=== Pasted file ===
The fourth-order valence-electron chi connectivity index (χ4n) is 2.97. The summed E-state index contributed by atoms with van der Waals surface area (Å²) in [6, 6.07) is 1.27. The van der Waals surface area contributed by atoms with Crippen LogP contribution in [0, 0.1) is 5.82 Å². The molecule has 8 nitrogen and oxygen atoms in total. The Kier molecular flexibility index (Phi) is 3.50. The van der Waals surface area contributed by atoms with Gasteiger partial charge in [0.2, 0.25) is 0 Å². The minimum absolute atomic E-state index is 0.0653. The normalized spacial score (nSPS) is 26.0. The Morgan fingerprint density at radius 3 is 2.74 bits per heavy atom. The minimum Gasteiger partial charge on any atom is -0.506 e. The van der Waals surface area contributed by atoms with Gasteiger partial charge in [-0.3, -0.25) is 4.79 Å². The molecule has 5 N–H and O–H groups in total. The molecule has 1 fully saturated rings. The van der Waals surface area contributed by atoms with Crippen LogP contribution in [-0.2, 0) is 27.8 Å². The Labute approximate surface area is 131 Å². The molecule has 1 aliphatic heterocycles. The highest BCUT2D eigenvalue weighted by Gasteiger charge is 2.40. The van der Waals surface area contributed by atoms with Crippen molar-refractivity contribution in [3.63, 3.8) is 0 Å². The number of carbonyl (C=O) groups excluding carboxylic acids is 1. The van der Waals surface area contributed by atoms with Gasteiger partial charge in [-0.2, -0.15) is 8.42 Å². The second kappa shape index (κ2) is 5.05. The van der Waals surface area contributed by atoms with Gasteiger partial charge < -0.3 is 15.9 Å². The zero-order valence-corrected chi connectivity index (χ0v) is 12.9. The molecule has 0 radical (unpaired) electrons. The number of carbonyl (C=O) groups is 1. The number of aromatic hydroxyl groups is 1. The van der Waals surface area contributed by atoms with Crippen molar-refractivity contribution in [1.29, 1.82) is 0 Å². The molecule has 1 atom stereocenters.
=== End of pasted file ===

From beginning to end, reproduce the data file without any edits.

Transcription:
The fourth-order valence-electron chi connectivity index (χ4n) is 2.97. The summed E-state index contributed by atoms with van der Waals surface area (Å²) in [6, 6.07) is 1.27. The van der Waals surface area contributed by atoms with Crippen LogP contribution in [0, 0.1) is 5.82 Å². The molecule has 8 nitrogen and oxygen atoms in total. The Kier molecular flexibility index (Phi) is 3.50. The van der Waals surface area contributed by atoms with Gasteiger partial charge in [0.2, 0.25) is 0 Å². The minimum absolute atomic E-state index is 0.0653. The normalized spacial score (nSPS) is 26.0. The Morgan fingerprint density at radius 3 is 2.74 bits per heavy atom. The minimum Gasteiger partial charge on any atom is -0.506 e. The van der Waals surface area contributed by atoms with Gasteiger partial charge in [-0.3, -0.25) is 4.79 Å². The molecule has 5 N–H and O–H groups in total. The molecule has 1 fully saturated rings. The van der Waals surface area contributed by atoms with Crippen LogP contribution in [-0.2, 0) is 27.8 Å². The Labute approximate surface area is 131 Å². The molecule has 1 aliphatic heterocycles. The highest BCUT2D eigenvalue weighted by Gasteiger charge is 2.40. The van der Waals surface area contributed by atoms with Crippen molar-refractivity contribution in [3.63, 3.8) is 0 Å². The number of carbonyl (C=O) groups excluding carboxylic acids is 1. The van der Waals surface area contributed by atoms with Gasteiger partial charge in [-0.2, -0.15) is 8.42 Å². The second kappa shape index (κ2) is 5.05. The van der Waals surface area contributed by atoms with Gasteiger partial charge < -0.3 is 15.9 Å². The zero-order valence-corrected chi connectivity index (χ0v) is 12.9. The molecule has 0 radical (unpaired) electrons. The number of carbonyl (C=O) groups is 1. The number of aromatic hydroxyl groups is 1. The van der Waals surface area contributed by atoms with Crippen molar-refractivity contribution in [1.29, 1.82) is 0 Å². The molecule has 1 atom stereocenters.